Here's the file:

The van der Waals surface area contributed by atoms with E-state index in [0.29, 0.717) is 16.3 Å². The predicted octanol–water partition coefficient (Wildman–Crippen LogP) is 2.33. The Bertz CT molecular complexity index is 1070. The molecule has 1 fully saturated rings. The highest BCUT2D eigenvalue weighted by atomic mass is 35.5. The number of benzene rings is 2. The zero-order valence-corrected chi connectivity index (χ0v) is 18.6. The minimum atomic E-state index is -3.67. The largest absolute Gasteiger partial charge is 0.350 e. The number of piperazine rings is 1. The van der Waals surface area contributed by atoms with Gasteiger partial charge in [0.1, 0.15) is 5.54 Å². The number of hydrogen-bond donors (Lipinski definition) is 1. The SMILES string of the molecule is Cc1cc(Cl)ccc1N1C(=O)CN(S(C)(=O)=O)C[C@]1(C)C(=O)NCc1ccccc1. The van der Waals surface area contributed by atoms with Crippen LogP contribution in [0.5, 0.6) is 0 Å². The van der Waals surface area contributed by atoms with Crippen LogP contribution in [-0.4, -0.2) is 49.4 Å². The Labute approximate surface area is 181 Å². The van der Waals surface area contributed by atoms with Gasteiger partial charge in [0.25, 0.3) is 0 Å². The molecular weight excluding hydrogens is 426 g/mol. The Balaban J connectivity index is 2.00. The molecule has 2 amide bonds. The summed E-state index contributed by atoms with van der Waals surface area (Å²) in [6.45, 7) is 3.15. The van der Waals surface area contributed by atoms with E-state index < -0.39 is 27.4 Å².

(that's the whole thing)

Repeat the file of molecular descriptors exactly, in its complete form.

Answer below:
The van der Waals surface area contributed by atoms with E-state index in [0.29, 0.717) is 16.3 Å². The predicted octanol–water partition coefficient (Wildman–Crippen LogP) is 2.33. The Bertz CT molecular complexity index is 1070. The molecule has 1 fully saturated rings. The highest BCUT2D eigenvalue weighted by atomic mass is 35.5. The number of benzene rings is 2. The zero-order valence-corrected chi connectivity index (χ0v) is 18.6. The minimum atomic E-state index is -3.67. The largest absolute Gasteiger partial charge is 0.350 e. The number of piperazine rings is 1. The van der Waals surface area contributed by atoms with Gasteiger partial charge in [0.1, 0.15) is 5.54 Å². The number of hydrogen-bond donors (Lipinski definition) is 1. The SMILES string of the molecule is Cc1cc(Cl)ccc1N1C(=O)CN(S(C)(=O)=O)C[C@]1(C)C(=O)NCc1ccccc1. The van der Waals surface area contributed by atoms with Crippen LogP contribution in [0.5, 0.6) is 0 Å². The van der Waals surface area contributed by atoms with Crippen LogP contribution in [-0.4, -0.2) is 49.4 Å². The Labute approximate surface area is 181 Å². The van der Waals surface area contributed by atoms with Gasteiger partial charge in [0.25, 0.3) is 0 Å². The molecular weight excluding hydrogens is 426 g/mol. The Balaban J connectivity index is 2.00. The molecule has 2 amide bonds. The summed E-state index contributed by atoms with van der Waals surface area (Å²) in [6.45, 7) is 3.15. The van der Waals surface area contributed by atoms with E-state index < -0.39 is 27.4 Å².